Our study findings demonstrate that irrigated rice agro-systems are associated with increased malaria risk in a context where malaria prevalence is already high. Furthermore, this relationship varies spatially. The distance of human dwellings to BVIS significantly influences malaria risk among household members. BVIS is an example of a prototypical smallholder irrigation scheme in sub-Saharan Africa. It is reasonable to assume that the findings of this study may be extrapolated to existing flooded, irrigated rice schemes throughout the region, and that new schemes planned for development will similarly elevate localized malaria prevalence. Although some studies have shown higher malaria prevalence for those living in households in close proximity to traditional flooded rice schemes,14,16,31 our findings demonstrate that the BVIS scheme added to the burden of malaria with an obvious distance decay: malaria infection prevalence declined with distance of human dwellings to the scheme. Irrigated schemes provide a collection of probable larval sites within a clearly defined geographical area. Flooded rice farming creates favorable habitats for mosquito breeding, in turn increasing exposure of individuals to infectious bites.10,12,15 Unsurprisingly, households closest to larval sites have been shown to have higher exposure to mosquito bites and greater risk of malaria25,50,51 as the dispersion distance of adult Anopheles mosquitoes is limited.25,5254 Irrigation schemes are not homogenous in their production of larval sites; crop type, irrigation timing and intensity, maintenance, and drainage collectively define microecological zones that favor or restrict mosquito breeding and in turn influence the distribution of malaria risk for surrounding communities.37

The prevalence of malaria varied strongly between age groups with SAC, age 5–15 years having the highest prevalence of malaria infection compared with other age groups. Previous studies from Malawi55,56 and other African countries5759 have demonstrated that this age group has the highest P. falciparum infection prevalence. Among SAC, infections tend to be asymptomatic and are less likely to be treated compared with those in younger children55; access and use of LLINs is also lower in this age group compared with the others.55,56 This partly explains the higher infection prevalence among this age group, but also indicates that SAC could contribute substantially to endemic transmission.55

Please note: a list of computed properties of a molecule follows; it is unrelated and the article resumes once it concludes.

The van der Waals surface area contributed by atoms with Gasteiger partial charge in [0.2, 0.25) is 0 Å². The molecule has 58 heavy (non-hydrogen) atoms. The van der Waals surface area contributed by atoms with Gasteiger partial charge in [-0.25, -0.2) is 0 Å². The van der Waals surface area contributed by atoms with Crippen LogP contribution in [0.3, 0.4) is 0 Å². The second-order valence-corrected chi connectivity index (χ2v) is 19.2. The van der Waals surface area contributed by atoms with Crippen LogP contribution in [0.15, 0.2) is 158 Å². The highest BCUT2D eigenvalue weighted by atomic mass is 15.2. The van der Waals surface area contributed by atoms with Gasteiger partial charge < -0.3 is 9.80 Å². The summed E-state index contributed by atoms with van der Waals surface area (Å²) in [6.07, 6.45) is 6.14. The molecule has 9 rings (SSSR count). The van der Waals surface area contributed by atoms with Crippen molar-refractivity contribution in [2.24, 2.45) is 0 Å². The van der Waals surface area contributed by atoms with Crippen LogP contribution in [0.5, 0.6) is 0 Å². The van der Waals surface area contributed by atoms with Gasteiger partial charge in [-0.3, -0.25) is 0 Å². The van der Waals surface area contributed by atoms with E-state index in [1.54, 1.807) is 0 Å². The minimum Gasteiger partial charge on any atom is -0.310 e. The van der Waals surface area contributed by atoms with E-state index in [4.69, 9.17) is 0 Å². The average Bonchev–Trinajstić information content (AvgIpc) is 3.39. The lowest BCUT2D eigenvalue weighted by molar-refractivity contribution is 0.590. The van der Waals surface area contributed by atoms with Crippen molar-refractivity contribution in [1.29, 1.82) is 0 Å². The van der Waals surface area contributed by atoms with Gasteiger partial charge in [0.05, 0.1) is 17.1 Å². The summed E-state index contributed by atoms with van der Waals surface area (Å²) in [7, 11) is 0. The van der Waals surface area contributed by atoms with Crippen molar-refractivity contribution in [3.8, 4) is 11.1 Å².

Households with the highest wealth status and higher education of household head or spouse had significantly lower risk of malaria. The relationship between malaria risk and wealth status has been described previously and is mediated by a number of factors including access to malaria control measures (LLINs), access to treatment of illnesses, and better housing quality that limits human vector contact.6062 It is prudent to note that the measure of wealth here is relative to the particular context and not a measure of absolute wealth, thus householders who are relatively better off socioeconomically have reduced risk of malaria in general, even if the wealthiest group is still poor. Lower malaria risk in households where the household head or spouse had secondary school education or higher might be linked to wealth status and the associated better standard of living,63 and/or better health knowledge resulting in higher levels of access and use of malaria control measures. These findings are consistent with other studies from sub-Saharan Africa.59,64 Our findings suggest that the economic benefits of participating as a smallholder farmer at BVIS could yield malaria protection outcomes. This along with the protective effects of education are potential targets for indirect but evidence-based malaria interventions.

Our findings did not show a significant reduction in malaria risk associated with better housing quality. Therefore, it is unlikely that the protective effect of relatively more household wealth is the result of better housing alone. Generally, the housing quality for dwellings surrounding BVIS is poor. However, a recent meta-analysis from 21 studies from sub-Saharan Africa countries conducted between 2008 and 2015 found that modern housing was associated with a 9–14% reduction in the odds of malaria infection compared with traditional housing.65 There has been an incremental improvement in quality of housing across sub-Saharan Africa as socioeconomic standards have improved. However, human behaviors including timing of sleep and wake patterns, and anthropophilic tendencies of the primary Anopheles vectors could also affect the relationship between quality of housing, mosquito densities, and malaria transmission risk. Additional work is needed to understand the complex relationship between house improvement, human and vector behaviors, and the spatial risk distribution of malaria within an irrigated agroecosystem.